- ± 2% basic accuracy
- ± 0.08% repeatability
- 0.1° F or C display resolution
- 0.95 emissivity
- Temperature hold function (trigger lock)
- Min/Max/Avg/Diff modes
- Hi/Lo Alarm
- Rubber overmolding
- Powered by 9V alkaline battery
- Greater than 12 hours of runtime per battery
- Weighs 10 oz
LCD contrast is excellent with clear and crisp digits and symbols.
Quick and easy operation.
Compact and easy to carry in a tool bag, pouch, or jacket pocket.
The LCD’s viewing angles could be better. You can view the screen from off-angle vertically pretty well, but the horizontal viewing angles are much shallow. If you tilt the screen too vertically, you can still read the temperature measurement, almost as if viewing it from head-on. But tilt it horizontally in one direction, and the display fades away. Tilt it too far in the other direction, and unused segments start to darken and fill in the display.
This isn’t a deal-breaker, just something to be aware of.
No lanyard? This is nitpicking, but I really would have liked a lanyard or wrist strap. During testing, I had to climb a step ladder to take a measurement and had no way to safely stow the Temp-Gun except for a jacket pocket.
I own a thermal imaging camera (a Flir E4 which I unlocked/enhanced), and use it for the vast majority of temperature measurements I need to make. But there are times when I just don’t need that level of sophistication.
Today, I needed to check the temperature of air vents and cold water pipes. I didn’t need a thermal imaging camera for that, so out came the Milwaukee IR Temp-Gun. Its 10:1 ratio isn’t the greatest, but it also allows this Temp-Gun to be smaller and more compact than Milwaukee’s other upcoming and previous IR thermometer models.
This 10:1 IR Temp-Gun is quick and easy to use. It turns on at the press or the trigger, and you’re good to go. Battery life is quite decent, and it works with common 9V batteries. Not only can this be a convenience for a tool that might only see regular or occasional use, as opposed to daily, it makes the handle smaller and more comfortable to grip.
I definitely recommend this Milwaukee IR Temp-Gun, at least to users who want a compact, easy to use, and reasonably accurate IR thermometer. There are cheaper models out there, but you lose out on features, durability, and reliability. There are also more featured and more premium models out there, if you need more than this one can provide.
Buy Now(via Home Depot)
Thank you to Milwaukee Tool for providing the review sample unconditionally.
I’ve been meaning to pick up a ThermoWorks IRK-2. I believe the ring of laser dots is a unique feature. I have several of their other ‘kitchen’ products and so far they’ve all been fantastic.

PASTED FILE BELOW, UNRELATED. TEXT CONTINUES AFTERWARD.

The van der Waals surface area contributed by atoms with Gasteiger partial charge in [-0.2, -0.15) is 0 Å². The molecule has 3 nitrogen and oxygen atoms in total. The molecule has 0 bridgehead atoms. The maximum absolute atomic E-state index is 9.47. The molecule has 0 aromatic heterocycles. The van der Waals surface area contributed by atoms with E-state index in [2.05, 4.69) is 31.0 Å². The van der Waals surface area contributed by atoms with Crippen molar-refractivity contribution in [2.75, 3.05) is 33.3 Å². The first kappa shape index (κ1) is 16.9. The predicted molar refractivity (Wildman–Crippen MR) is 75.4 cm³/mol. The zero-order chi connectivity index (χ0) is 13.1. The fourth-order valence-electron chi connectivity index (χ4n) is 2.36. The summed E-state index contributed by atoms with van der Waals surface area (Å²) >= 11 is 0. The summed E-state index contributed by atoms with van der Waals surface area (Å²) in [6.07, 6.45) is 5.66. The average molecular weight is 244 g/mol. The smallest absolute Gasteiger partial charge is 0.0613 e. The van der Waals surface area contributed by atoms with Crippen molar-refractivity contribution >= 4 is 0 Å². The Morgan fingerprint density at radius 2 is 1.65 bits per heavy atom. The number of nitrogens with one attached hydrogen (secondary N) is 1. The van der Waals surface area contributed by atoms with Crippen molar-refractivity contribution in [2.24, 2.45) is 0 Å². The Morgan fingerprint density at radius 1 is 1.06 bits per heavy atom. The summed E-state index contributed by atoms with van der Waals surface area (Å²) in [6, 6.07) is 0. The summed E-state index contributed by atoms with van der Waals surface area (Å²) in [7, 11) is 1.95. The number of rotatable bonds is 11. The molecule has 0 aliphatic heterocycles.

Several models can do something similar, with most recent in memory being Klein’s https://toolguyd.com/new-klein-ir2000a-ir-thermometer/ .
While talking about Thermoworks I’ve been meaning to get a Thermapen to use as a meat thermometer. I have grown too frustrated with my dial one. But they’re so pricey! The ThermoPop is a lot cheaper, but why?
Thermopop is slower and less accurate than the Thermapen. So, I think it was meant to be a ‘budget’ but high quality product.
The Klein looks surprisingly similar to the Thermoworks. However, it is both more expensive and it doesn’t make a ring of dots.
Stuart, the Thermopop is also a nice unit but it takes about 2 to 3 times longer produce a reading and it requires the press of a button to rotate the display reading and activate the back light. With the Thermapen these are all auto functions.
$80 for what is ultimately the same thing as any one of a dozen $20 IR thermometers with a bulky plastic overmold? No thanks.
Instead, you can buy three of this 16:1 IR thermometer ($25 each) and have two spares:
Agreed, that one even has a wider temperature rating. IR temp guns are a comodity these day. There is nothing to be gained by spending 4x the money on a brand name.
I liked my craftsman until the rubbery texture became sticky?
I got tired of seeing all the expensive models, including the models from Sears/Craftsman, and sprang for the General Tools IR Thermometer when it was $10 at Lowe’s a few years ago. Works fine, LCD is easy to read, good spot ratio, temp is accurate, but only for solid objects and only for the surface temp.
I like the look of Milwaukee’s tool, just like I like Bosch and Hitachi’s, but the price is a little high for what you’re getting if you just need a basic IR thermo to take temps.
It is nice that Milwaukee offers one in the sub-$100 price range though, and this is probably aimed at Milwaukee tool owners who would buy a tool that matches the others they own, rather than someone who is looking for the most bang for their buck.
It’s disappointing that Milwaukee wants $80 and doesn’t offer adjustable emissivity (a feature many $20 IR thermometers offer).